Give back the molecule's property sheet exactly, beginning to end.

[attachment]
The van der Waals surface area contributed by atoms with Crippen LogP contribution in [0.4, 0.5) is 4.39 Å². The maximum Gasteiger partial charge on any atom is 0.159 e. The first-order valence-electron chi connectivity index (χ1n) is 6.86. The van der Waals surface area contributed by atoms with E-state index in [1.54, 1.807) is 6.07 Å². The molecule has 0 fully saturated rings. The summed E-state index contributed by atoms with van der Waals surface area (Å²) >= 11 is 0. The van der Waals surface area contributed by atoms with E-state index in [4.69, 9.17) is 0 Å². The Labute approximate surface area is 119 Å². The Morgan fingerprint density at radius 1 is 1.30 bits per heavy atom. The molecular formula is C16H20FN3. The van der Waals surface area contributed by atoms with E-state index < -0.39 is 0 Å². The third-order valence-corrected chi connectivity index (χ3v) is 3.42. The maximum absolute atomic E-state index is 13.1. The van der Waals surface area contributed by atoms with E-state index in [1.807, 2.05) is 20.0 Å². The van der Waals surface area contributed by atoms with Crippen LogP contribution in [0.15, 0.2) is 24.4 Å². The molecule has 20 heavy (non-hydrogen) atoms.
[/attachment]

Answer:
The van der Waals surface area contributed by atoms with Crippen LogP contribution in [0.4, 0.5) is 4.39 Å². The maximum Gasteiger partial charge on any atom is 0.159 e. The first-order valence-electron chi connectivity index (χ1n) is 6.86. The van der Waals surface area contributed by atoms with E-state index in [1.54, 1.807) is 6.07 Å². The molecule has 0 fully saturated rings. The summed E-state index contributed by atoms with van der Waals surface area (Å²) >= 11 is 0. The van der Waals surface area contributed by atoms with E-state index in [4.69, 9.17) is 0 Å². The Labute approximate surface area is 119 Å². The Morgan fingerprint density at radius 1 is 1.30 bits per heavy atom. The molecular formula is C16H20FN3. The van der Waals surface area contributed by atoms with E-state index < -0.39 is 0 Å². The third-order valence-corrected chi connectivity index (χ3v) is 3.42. The maximum absolute atomic E-state index is 13.1. The van der Waals surface area contributed by atoms with E-state index in [1.807, 2.05) is 20.0 Å². The van der Waals surface area contributed by atoms with Crippen LogP contribution in [0.15, 0.2) is 24.4 Å². The molecule has 20 heavy (non-hydrogen) atoms.